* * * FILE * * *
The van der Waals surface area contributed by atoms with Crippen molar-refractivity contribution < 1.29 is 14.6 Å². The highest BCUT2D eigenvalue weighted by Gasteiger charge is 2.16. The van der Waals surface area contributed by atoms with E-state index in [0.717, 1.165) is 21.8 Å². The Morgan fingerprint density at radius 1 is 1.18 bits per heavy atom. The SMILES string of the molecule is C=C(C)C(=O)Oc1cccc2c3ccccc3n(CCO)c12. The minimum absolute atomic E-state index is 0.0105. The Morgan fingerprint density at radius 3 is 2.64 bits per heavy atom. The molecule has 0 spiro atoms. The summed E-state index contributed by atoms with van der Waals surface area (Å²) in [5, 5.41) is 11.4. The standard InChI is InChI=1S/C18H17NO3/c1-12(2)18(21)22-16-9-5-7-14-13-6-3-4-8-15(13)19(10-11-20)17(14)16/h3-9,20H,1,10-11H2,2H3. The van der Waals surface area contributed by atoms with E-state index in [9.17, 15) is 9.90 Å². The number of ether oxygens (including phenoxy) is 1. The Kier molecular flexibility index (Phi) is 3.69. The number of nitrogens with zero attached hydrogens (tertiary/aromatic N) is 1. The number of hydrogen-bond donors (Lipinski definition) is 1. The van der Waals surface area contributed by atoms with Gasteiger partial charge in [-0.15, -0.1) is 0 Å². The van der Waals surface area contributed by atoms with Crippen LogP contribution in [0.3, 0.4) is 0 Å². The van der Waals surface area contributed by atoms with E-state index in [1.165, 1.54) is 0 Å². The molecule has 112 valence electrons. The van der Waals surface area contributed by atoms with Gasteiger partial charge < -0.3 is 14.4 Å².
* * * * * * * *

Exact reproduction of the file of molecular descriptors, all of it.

The van der Waals surface area contributed by atoms with Crippen molar-refractivity contribution < 1.29 is 14.6 Å². The highest BCUT2D eigenvalue weighted by Gasteiger charge is 2.16. The van der Waals surface area contributed by atoms with E-state index in [0.717, 1.165) is 21.8 Å². The Morgan fingerprint density at radius 1 is 1.18 bits per heavy atom. The SMILES string of the molecule is C=C(C)C(=O)Oc1cccc2c3ccccc3n(CCO)c12. The minimum absolute atomic E-state index is 0.0105. The Morgan fingerprint density at radius 3 is 2.64 bits per heavy atom. The molecule has 0 spiro atoms. The summed E-state index contributed by atoms with van der Waals surface area (Å²) in [5, 5.41) is 11.4. The standard InChI is InChI=1S/C18H17NO3/c1-12(2)18(21)22-16-9-5-7-14-13-6-3-4-8-15(13)19(10-11-20)17(14)16/h3-9,20H,1,10-11H2,2H3. The van der Waals surface area contributed by atoms with E-state index in [9.17, 15) is 9.90 Å². The number of ether oxygens (including phenoxy) is 1. The Kier molecular flexibility index (Phi) is 3.69. The number of nitrogens with zero attached hydrogens (tertiary/aromatic N) is 1. The number of hydrogen-bond donors (Lipinski definition) is 1. The van der Waals surface area contributed by atoms with Gasteiger partial charge in [-0.15, -0.1) is 0 Å². The van der Waals surface area contributed by atoms with Crippen LogP contribution in [0.3, 0.4) is 0 Å². The van der Waals surface area contributed by atoms with E-state index in [1.165, 1.54) is 0 Å². The molecule has 112 valence electrons. The van der Waals surface area contributed by atoms with Gasteiger partial charge < -0.3 is 14.4 Å².